By RYAN DUNN
Those seeking opioid abuse treatment in Findlay can obtain a prescription drug designed to reduce withdrawal and cravings.
But without dedicated counseling, recovery experts warn, Suboxone only goes so far.
Suboxone is a thin-strip medication that is placed under the user’s tongue and absorbed into the bloodstream. It blocks receptors in the brain that opioids attach to.
The U.S. painkiller and heroin epidemic affects all types of people, said Angy Shaferly, program director at Choices Behavioral Healthcare.
Choices, previously known in Findlay as Anhedonia, in March moved to 222 Center St.
Choices treats 76 patients at its Findlay office and 48 in Perrysburg. Most are recovering from opioid addiction with medical treatment such as Suboxone, Shaferly said.
Suboxone allows time for the brain to heal while curtailing painful withdrawal, Shaferly said.
“There’s no reason to get out of bed in the morning,” Shaferly said of flu-like withdrawal. “Everything is scary and fearful because they have no strength and no ability to cope with things on a daily basis.”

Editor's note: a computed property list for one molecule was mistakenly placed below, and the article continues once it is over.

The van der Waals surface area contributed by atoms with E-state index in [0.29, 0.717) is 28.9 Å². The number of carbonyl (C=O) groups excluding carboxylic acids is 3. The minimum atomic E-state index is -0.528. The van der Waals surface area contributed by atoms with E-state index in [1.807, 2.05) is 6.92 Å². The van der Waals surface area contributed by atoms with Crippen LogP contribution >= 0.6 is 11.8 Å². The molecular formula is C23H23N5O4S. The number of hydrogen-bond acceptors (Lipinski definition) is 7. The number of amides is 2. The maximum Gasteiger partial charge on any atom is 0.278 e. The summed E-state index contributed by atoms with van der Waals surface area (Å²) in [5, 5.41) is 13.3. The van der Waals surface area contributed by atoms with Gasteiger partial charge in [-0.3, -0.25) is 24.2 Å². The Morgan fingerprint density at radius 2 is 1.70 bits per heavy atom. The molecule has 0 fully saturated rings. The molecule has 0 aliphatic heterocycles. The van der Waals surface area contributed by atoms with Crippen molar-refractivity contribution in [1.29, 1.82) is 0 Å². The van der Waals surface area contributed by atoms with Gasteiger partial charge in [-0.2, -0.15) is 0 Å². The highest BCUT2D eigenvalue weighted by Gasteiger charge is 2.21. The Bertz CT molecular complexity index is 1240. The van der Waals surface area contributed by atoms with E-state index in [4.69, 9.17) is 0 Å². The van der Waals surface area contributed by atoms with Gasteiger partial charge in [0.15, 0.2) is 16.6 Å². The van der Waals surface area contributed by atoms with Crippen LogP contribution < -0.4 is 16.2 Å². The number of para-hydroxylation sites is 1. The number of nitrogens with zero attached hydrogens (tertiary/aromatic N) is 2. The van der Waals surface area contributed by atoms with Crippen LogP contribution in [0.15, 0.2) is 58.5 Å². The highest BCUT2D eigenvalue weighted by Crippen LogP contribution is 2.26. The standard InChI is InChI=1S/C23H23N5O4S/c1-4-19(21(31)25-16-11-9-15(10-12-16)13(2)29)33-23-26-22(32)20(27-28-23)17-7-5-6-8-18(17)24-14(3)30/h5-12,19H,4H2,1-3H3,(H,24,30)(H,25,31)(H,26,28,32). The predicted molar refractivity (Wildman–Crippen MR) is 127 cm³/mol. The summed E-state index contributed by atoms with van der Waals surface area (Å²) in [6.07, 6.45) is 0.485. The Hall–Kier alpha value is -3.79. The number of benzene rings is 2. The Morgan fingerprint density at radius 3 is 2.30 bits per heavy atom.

Shaferly said addiction hits a wide range of people, including nurses and teachers.
She described two 19-year-old patients seeking help after seven years of use.
“It’s scary, because there are millions of them like that,” Shaferly said.
Suboxone is also offered at A Renewed Mind, a drug treatment center that opened its Findlay location in September at 1624 Tiffin Ave., Suite B-1.
Director of Nursing Julie Weinandy said the center’s program is 20 percent medication and 80 percent counseling. Suboxone makes patients comfortable and open to counseling, she said.
“We just see that it gives those clients a chance to make some decisions,” Weinandy said.
The Findlay office of A Renewed Mind can currently take about 20 Suboxone patients, and up to 40 in August.
Doctors first perform an assessment and patients are later referred to counseling.
Matt Rizzo, executive vice president of A Renewed Mind, compared this recovery to overcoming diabetes.
“You can’t just take a medication for that, you have to change your behavior,” Rizzo said.